I find tons of interesting stuff here. My entire point is that your criticisms of the "new atheists" seem to be mostly directed at their style. You have criticized some literal statements by Richard Dawkins, but I really don't think that those can account for all of the negative comments and the distancing ('I'm not like those unsophisticated Hitchens types, mind you...').

    This is coming from the perspective of someone who doesn't like it when atheists banter about how to best strategize in the conflict between religion and science (if they believe it exists). There are going to be some inarticulate know-nothings like Sam Harris, and there are going to be relatively sedate, bearded intellectuals like Daniel Dennett. These writers and speakers appeal to different groups and are going to contribute in their own manners. I think we should leave the strategizing to the religious, who are constantly struggling to find some intellectually respectable apology for their beliefs.

  7. Joseph,

    yes, concerted strategizing is best left to the religious right. However, I do have a right to disagree with the tone (Hitchens, Dawkins) and content (Dawkins, Harris) of the new atheist writings. I consider Dennett far above the rest of the group, by the way.

  8. Joseph said:
    "I find tons of interesting stuff here. My entire point is that your criticisms of the "new atheists" seem to be mostly directed at their style."

    Seems to me that the "style" of argumentation are legitimate grounds for criticism. And of course Massimo has criticized Dawkins and Hitchens on philosophical grounds as well i.e. they are naive.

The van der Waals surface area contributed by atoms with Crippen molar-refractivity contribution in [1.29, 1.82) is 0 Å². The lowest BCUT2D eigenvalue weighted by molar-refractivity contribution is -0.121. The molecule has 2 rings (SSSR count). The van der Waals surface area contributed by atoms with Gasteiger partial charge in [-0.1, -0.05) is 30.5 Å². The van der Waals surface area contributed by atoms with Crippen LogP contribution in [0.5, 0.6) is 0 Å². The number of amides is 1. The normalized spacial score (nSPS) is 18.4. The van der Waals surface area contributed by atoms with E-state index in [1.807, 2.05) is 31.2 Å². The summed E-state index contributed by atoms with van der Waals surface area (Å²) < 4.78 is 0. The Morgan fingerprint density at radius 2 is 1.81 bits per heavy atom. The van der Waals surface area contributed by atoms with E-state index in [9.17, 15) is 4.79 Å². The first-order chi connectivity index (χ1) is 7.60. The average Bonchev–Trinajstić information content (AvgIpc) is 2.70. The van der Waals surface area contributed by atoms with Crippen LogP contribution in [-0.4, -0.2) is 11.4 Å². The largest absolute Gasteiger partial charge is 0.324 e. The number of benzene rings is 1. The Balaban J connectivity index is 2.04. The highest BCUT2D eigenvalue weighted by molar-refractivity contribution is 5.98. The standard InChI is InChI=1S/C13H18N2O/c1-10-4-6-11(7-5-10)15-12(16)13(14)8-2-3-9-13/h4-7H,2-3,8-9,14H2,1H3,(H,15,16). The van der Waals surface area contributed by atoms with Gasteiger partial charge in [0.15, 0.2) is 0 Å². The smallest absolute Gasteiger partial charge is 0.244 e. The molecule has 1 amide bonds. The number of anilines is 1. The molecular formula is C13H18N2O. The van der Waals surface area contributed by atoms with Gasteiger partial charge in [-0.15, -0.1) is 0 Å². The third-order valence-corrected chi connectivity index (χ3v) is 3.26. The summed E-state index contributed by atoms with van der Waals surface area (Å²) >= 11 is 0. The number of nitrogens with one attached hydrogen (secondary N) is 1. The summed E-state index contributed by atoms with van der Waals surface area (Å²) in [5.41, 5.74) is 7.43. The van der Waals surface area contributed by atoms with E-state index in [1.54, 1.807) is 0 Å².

9. Massimo, Sheldon,

    Yes, of course Pigliucci has "right" to criticize them on their style. It's just banal, and skirts the border between relevance and irrelevance.

    Here's what I mean in the most precise sense. Pigliucci, in fact, agrees with the new atheists a lot. Not 75% here - I mean on the vast majority of issues. But he doesn't like their tone, and so he doesn't want to associate himself with them. So what does he do? He criticizes their tone, then criticizes a few non-central points of contention, and declares himself to not inhabit the same ideological plane as Dawkins et al.

    Pigliucci is, in the grand scheme of things, part of the atheist/secular humanist/bright/(insert neologism here) movement. He shouldn't try to overplay the differences between himself and his more abrasive counterparts.

  10. By that standard, hardline conservatives shouldn't criticize Ted Kaczynski, since he was very outspoken against liberalism.


  11. Perspicio, I don't quite think that follows by the same standard. . .

    As an atheist, I have nothing wrong with the "strategizing," since there are issues in our culture that do have a tendency to polarize groups into "sides" that have an stake in "winning," even if the members of each side change from issue to issue. I do have a problem when the talk of strategy and goals gets too close to the present, where it becomes almost utopian in nature.

    But on the main topic. . . It is sad to see Fish (or anyone) for that matter have to resort to such tactics. I like what you said, OB.

  12. Massimo, why is there such a difference between yourself and these other atheist writers?

  13. Joseph,

    I wasn't arguing that Massimo or anybody else has "the right" to criticize based on style, because of course they do, thats obvious.

    What I was saying is that these issues of style are legitimate and relevant criticisms of some of the "new atheists".